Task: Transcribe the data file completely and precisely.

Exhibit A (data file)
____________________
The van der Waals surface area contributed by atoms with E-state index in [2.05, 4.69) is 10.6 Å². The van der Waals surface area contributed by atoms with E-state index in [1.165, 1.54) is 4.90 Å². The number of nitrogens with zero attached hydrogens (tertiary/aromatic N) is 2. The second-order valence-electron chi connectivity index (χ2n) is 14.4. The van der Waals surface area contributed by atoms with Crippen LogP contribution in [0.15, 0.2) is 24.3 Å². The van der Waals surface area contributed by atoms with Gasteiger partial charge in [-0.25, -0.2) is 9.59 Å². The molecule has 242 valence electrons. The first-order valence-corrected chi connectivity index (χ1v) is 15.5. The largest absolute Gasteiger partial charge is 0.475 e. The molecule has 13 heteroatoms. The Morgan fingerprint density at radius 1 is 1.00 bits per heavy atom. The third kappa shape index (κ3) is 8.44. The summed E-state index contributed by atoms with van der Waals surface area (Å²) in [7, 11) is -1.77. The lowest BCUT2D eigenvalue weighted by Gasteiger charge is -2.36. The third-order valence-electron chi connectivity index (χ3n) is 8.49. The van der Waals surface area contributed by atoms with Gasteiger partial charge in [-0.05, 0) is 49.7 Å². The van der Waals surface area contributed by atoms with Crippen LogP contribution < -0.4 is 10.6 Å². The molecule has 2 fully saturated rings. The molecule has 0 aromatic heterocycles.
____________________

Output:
The van der Waals surface area contributed by atoms with E-state index in [2.05, 4.69) is 10.6 Å². The van der Waals surface area contributed by atoms with E-state index in [1.165, 1.54) is 4.90 Å². The number of nitrogens with zero attached hydrogens (tertiary/aromatic N) is 2. The second-order valence-electron chi connectivity index (χ2n) is 14.4. The van der Waals surface area contributed by atoms with Crippen LogP contribution in [0.15, 0.2) is 24.3 Å². The van der Waals surface area contributed by atoms with Gasteiger partial charge in [-0.25, -0.2) is 9.59 Å². The molecule has 242 valence electrons. The first-order valence-corrected chi connectivity index (χ1v) is 15.5. The largest absolute Gasteiger partial charge is 0.475 e. The molecule has 13 heteroatoms. The Morgan fingerprint density at radius 1 is 1.00 bits per heavy atom. The third kappa shape index (κ3) is 8.44. The summed E-state index contributed by atoms with van der Waals surface area (Å²) in [7, 11) is -1.77. The lowest BCUT2D eigenvalue weighted by Gasteiger charge is -2.36. The third-order valence-electron chi connectivity index (χ3n) is 8.49. The van der Waals surface area contributed by atoms with Gasteiger partial charge in [-0.05, 0) is 49.7 Å². The van der Waals surface area contributed by atoms with Crippen LogP contribution < -0.4 is 10.6 Å². The molecule has 2 fully saturated rings. The molecule has 0 aromatic heterocycles.